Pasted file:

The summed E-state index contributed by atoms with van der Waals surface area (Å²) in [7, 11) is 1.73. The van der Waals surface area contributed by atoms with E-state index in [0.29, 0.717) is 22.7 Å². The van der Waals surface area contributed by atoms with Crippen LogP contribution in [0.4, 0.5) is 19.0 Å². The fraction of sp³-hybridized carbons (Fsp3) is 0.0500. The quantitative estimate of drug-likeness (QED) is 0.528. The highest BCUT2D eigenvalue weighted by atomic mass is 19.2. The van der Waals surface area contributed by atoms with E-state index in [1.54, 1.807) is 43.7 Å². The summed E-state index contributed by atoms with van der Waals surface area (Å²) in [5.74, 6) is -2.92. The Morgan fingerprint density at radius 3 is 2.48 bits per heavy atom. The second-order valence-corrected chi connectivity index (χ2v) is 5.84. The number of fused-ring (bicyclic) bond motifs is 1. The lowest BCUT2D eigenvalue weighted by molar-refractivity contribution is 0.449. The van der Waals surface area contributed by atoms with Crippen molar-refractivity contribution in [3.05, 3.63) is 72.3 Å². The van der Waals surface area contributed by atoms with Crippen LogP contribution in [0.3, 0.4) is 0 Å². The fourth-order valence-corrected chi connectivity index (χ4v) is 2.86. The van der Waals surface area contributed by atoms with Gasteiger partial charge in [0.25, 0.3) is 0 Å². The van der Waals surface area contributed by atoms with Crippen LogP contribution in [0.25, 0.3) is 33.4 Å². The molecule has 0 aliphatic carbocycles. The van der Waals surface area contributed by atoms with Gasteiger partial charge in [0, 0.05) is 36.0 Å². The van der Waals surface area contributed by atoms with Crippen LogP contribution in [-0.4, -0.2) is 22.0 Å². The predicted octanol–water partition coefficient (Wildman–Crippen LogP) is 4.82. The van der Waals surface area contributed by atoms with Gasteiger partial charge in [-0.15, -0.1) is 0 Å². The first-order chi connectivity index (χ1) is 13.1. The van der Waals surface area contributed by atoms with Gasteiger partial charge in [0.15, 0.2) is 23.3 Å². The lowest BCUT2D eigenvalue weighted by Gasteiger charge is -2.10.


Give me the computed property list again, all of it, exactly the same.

The summed E-state index contributed by atoms with van der Waals surface area (Å²) in [7, 11) is 1.73. The van der Waals surface area contributed by atoms with E-state index in [0.29, 0.717) is 22.7 Å². The van der Waals surface area contributed by atoms with Crippen LogP contribution in [0.4, 0.5) is 19.0 Å². The fraction of sp³-hybridized carbons (Fsp3) is 0.0500. The quantitative estimate of drug-likeness (QED) is 0.528. The highest BCUT2D eigenvalue weighted by atomic mass is 19.2. The van der Waals surface area contributed by atoms with E-state index in [1.54, 1.807) is 43.7 Å². The summed E-state index contributed by atoms with van der Waals surface area (Å²) in [5.74, 6) is -2.92. The Morgan fingerprint density at radius 3 is 2.48 bits per heavy atom. The second-order valence-corrected chi connectivity index (χ2v) is 5.84. The number of fused-ring (bicyclic) bond motifs is 1. The lowest BCUT2D eigenvalue weighted by molar-refractivity contribution is 0.449. The van der Waals surface area contributed by atoms with Crippen molar-refractivity contribution in [3.05, 3.63) is 72.3 Å². The van der Waals surface area contributed by atoms with Crippen LogP contribution in [0.3, 0.4) is 0 Å². The fourth-order valence-corrected chi connectivity index (χ4v) is 2.86. The van der Waals surface area contributed by atoms with Gasteiger partial charge in [0.25, 0.3) is 0 Å². The van der Waals surface area contributed by atoms with Crippen LogP contribution in [0.25, 0.3) is 33.4 Å². The molecule has 0 aliphatic carbocycles. The van der Waals surface area contributed by atoms with Gasteiger partial charge in [0, 0.05) is 36.0 Å². The van der Waals surface area contributed by atoms with Crippen LogP contribution in [-0.4, -0.2) is 22.0 Å². The predicted octanol–water partition coefficient (Wildman–Crippen LogP) is 4.82. The van der Waals surface area contributed by atoms with Gasteiger partial charge in [-0.15, -0.1) is 0 Å². The first-order chi connectivity index (χ1) is 13.1. The van der Waals surface area contributed by atoms with Gasteiger partial charge in [0.15, 0.2) is 23.3 Å². The lowest BCUT2D eigenvalue weighted by Gasteiger charge is -2.10.